LTTE: Life behind bars – animal captivity

Janet Barrientos

Zoos are prisons for animals. If you look at the overall concept of zoos, it’s a justifiable way of internment camps for animals. Due to these extremities, zoos should be shut down or follow stricter standards. There are emotional and physical struggles that animals undergo when they are in an unnatural habitat in confinement. Animals in zoos display signs of stress and boredom, and the same signs may lead to depression or psychoses according to a study done in Animal Science Technology. These cases cannot be ignored.

Keeping animals in captivity causes immense mental suffering to the species put on display for our pleasure. According to Mason Club from the Animal Science Technology Journal, a study carried out over four decades and involved the analysis of over 1,000 journal articles published worldwide found that wide-ranging carnivores like polar bears, cheetahs, lions, and tigers are so negatively affected by captivity. Zoos should stop containing animals altogether or at least fundamentally change the conditions under which they are kept. “Our study reveals species that are inherently likely to fare badly in zoos and similar establishments,” Club said.


The limitation between the spaces that is provided in a natural habitat compared to the confined cement walls of a zoo provides proof a crucial problem. Zoos will never be able to provide sufficient space. The comparison is an immeasurable difference. This is the case for those species that roam larger distances in their natural habitat. Tigers and lions have around 18,000 times less space in zoos than they would in the wild. Polar bears have one million times less space, as a result, polar bears in zoos spend about 25 percent of their day pacing or swimming in circle which causes signs of stress and lack of exercise, according to Liberation BC a nonprofit animal activist organization whose purpose is to end animal suffering.

The confined space and lack of exercise lead to health issues. According to the Captive Animals’ Protection Society, “75 percent of elephants were overweight and only 16 percent could walk normally, the remainder having various degrees of lameness. Less than 20 percent were totally free of foot problems.” Elephants are among many animals that deal with the most distress. “Elephants live about 16-18 years in captivity, while in the wild they can live upwards of 50 years.” This difference is too significant to be ignored.

Stress is a primary source of misery for most animals. Studies done by Kathleen Morgan and Chris Tromborg from the Conservation, Enrichment and Animal Behaviour Journal state,“one of the behavioral opportunities that is limited for animals in captivity is their ability to move away from one another or from human passers-by. The lack of sufficient retreat space is a significant potential stressor for captive animals.” Physiological indicators also suggest that at least in some cases, human proximity is stressful for captive animals.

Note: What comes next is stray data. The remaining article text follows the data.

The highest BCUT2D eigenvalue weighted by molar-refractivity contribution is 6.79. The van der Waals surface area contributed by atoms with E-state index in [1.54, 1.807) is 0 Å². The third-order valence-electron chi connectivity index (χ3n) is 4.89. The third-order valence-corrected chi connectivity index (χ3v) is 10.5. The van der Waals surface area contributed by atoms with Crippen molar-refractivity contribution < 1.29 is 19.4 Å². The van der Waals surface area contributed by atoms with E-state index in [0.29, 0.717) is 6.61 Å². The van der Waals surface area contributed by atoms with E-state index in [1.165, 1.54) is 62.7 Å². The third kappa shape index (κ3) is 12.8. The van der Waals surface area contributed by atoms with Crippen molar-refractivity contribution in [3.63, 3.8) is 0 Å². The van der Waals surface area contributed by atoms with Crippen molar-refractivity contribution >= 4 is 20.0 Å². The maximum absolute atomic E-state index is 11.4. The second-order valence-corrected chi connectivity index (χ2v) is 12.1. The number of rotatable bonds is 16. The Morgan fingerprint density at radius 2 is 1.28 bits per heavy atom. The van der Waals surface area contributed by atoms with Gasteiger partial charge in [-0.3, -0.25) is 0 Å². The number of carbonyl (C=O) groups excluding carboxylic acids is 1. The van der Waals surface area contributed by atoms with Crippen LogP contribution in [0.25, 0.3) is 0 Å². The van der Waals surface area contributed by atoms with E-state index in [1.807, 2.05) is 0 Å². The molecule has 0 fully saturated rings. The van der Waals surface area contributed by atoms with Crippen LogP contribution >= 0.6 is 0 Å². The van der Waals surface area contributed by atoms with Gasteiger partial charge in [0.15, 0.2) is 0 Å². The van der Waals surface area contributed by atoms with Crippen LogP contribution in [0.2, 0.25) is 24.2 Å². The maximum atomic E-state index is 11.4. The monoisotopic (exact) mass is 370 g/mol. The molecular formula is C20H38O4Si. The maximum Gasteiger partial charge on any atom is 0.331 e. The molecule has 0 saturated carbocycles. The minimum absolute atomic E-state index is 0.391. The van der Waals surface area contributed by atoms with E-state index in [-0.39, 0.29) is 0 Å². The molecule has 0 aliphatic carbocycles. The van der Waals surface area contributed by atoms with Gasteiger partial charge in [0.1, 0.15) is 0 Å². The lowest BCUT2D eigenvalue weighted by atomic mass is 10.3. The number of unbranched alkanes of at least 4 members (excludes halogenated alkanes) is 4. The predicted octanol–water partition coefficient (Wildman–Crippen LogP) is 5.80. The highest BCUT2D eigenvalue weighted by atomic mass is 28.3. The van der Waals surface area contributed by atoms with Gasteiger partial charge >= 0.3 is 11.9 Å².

Stress and the confinement of zoo animals are topics that can be seen by the public when going to these establishments, although what is not see are the “surplus animals that are either killed and fed to other animals or sold to other zoos and private dealers. They may also be sold to the public online, exotic meat companies, pet shops, circuses, or hunting ranches,” Club reveals in Zoo Animals Captured. When babies are born, bringing in legions of new customers, it is the older, less popular animals that pay that price, a result that leads to torture and death according to Mason Club.

In contrast, there has always been defense that zoos are great outlets for conservational purpose, and they provide safer environments to endangered species. But studies show that “fewer than 5 percent to 10 percent of zoos, dolphinariums, and aquariums are actually involved in what would qualify as substantial conservation programs either in the wild or in captive settings, and even then, the amount spent on these programs is a ‘mere fraction’ of their overall income,” according to Liberation BC. Captive Animal Protection Society further acknowledges at least 750,000 animals live in zoos around the world, while only 1,000 of the 6,000 species are actually threatened or endangered. If conservation of endangered species is the reason for zoos, then only that 1,000 need to be held in captivity.

Animals in zoos live a lifestyle in an inhumane manner, although we as a public pay to see these lives confined and continue to develop more and more health issues. To improve living conditions for animals everywhere become a member of The Association of Zoos and Aquariums, AZA, a globally recognized brand representing the best of the world’s aquariums and zoos. They are fighting that zoos adhere to a strict ethics code which restricts the transfer of animals only to other accredited zoos or unaccredited zoos which have shown the “expertise, records management capabilities, financial stability, and facilities required to properly care” for them. Keep the conversation going about the suffering that animals across America, and the world, and take action toward humanity.

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